It’s not normal to ask someone to can peaches 3 days after they give birth to their stillborn baby. I would never have had the courage to ask. I would have pushed away the thought and convinced myself that it was a weird thing to do. But my friend asked. And I will never look at peaches the same. Peaches were a balm to my soul.

I didn’t know what to do with others’ grief before. I used to avoid it. I didn’t know what to say or do.

Here’s what I know now:

Make the meal.

Sit in the silence.

Let the person talk if they want to.

Ask even though it’s awkward.

Gordon Lightfoot and Baby #4

Thanks for reading with us this last week of August – a significant week for our family.

It’s not often that we hear a dad’s perspective on miscarriage. Today Steve is sharing his side of the story.

August 2013

I remember pulling out of our driveway, driving down Clark Street, calling my mom.

“Mom,” I said, holding back tears, “We’ve lost the baby.”

“Oh, Steve,” my mom replied. “I’m so sorry.”

I fought back the tears as long as I could – but it was a losing battle. My baby was gone. My wife, whom I had spoken with moments ago, was heart-broken and alone – and I was 20 minutes away, driving with blurred vision. This kind of thing didn’t happen to us! It wasn’t supposed to.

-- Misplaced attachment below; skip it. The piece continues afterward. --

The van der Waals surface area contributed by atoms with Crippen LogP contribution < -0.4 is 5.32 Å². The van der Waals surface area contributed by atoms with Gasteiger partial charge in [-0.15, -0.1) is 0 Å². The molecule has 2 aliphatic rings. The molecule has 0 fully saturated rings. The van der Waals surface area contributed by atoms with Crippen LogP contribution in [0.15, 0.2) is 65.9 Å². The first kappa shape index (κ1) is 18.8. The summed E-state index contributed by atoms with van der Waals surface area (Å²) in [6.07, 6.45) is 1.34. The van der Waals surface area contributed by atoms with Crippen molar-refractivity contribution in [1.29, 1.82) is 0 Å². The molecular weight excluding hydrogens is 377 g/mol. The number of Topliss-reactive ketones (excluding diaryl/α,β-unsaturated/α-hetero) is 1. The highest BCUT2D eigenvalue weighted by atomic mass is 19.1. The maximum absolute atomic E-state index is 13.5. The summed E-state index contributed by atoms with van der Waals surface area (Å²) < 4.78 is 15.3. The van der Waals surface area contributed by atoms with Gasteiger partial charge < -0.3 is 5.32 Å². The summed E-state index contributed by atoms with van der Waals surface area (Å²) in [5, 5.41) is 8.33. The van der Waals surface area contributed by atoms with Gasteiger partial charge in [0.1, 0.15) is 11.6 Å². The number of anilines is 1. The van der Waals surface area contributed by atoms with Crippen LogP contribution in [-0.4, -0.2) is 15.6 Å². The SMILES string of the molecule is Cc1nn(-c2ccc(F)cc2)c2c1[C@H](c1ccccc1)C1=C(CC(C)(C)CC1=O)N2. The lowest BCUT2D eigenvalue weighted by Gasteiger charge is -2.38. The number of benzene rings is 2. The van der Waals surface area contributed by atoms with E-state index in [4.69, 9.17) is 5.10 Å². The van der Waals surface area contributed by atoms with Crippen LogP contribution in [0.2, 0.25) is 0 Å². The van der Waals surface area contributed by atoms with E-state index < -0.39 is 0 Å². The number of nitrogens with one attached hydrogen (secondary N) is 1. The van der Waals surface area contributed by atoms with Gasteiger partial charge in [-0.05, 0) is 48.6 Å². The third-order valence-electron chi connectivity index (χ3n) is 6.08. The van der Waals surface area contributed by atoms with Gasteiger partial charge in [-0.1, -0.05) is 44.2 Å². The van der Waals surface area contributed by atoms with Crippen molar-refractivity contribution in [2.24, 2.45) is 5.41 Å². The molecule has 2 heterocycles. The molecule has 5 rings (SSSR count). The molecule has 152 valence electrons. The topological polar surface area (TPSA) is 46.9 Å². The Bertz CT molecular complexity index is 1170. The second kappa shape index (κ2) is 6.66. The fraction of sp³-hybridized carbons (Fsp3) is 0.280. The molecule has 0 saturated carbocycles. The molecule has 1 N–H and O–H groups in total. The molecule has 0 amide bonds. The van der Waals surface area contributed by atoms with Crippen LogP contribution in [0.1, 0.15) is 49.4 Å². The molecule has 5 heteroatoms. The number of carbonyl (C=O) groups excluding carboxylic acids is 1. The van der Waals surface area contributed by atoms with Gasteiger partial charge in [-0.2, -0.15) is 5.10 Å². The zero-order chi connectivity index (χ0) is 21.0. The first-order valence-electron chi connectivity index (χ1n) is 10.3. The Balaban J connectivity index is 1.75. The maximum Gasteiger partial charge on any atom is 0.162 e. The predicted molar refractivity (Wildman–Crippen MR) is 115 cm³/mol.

Through each of our first three pregnancies I fretted every step of the way. Something’s going to be wrong with the ultrasound. The baby isn’t going to make it to term. The baby won’t be healthy – and so on. But I didn’t worry about number 4. Making babies is what we did! (My wife did the heavy lifting, but I added my part.)

When I found out we were expecting I knew what it meant. I was going to get teased. “You know what causes that, right Steve?” or “Wow, are you guys Mormon?” No one seems to have 4 kids any more. For us it was a goal – our idea of the perfect number. We were from big families, it was our destiny or something. So yeah, I was a little worried about teasing. Not a lot, but I knew it would come. One thing I didn’t worry about? The health of Lauren or the baby. We got this.


No. We didn’t have it at all. We lost the baby at 18 weeks. We went to the hospital just like we had in the past few years. They hooked up Lauren to all sorts of machines. But one machine was missing.

There wasn’t a machine to hear and monitor the baby. It was in our room, but it wasn’t connected.

Lauren was induced. We sat together. We cried together. In our delirium we even laughed together. At one point I left the room and got a soda. On my way back, I noticed they had put an image on our door. It was of an oak leaf floating on a still pond. It was a sign to those that entered the room that we had lost our child. I remember thinking that none of the other rooms had that sign.

As I heard, through the wall, the baby in the next room cry out with life, it all took me back a few years to when I was on the other side of the situation: That night, as I had walked back to my room and to my healthy son and wife, the hospital intercom had called out: “Code Blue, Maternity. Code Blue, Maternity.” It was an eerily calm voice. I’m assuming it was pre-recorded in a fashion that didn’t incite panic. The fact was, calm voice or not, at that moment those parents, whoever they were, were facing a challenge that I couldn’t even fathom. Thank God my baby was safe.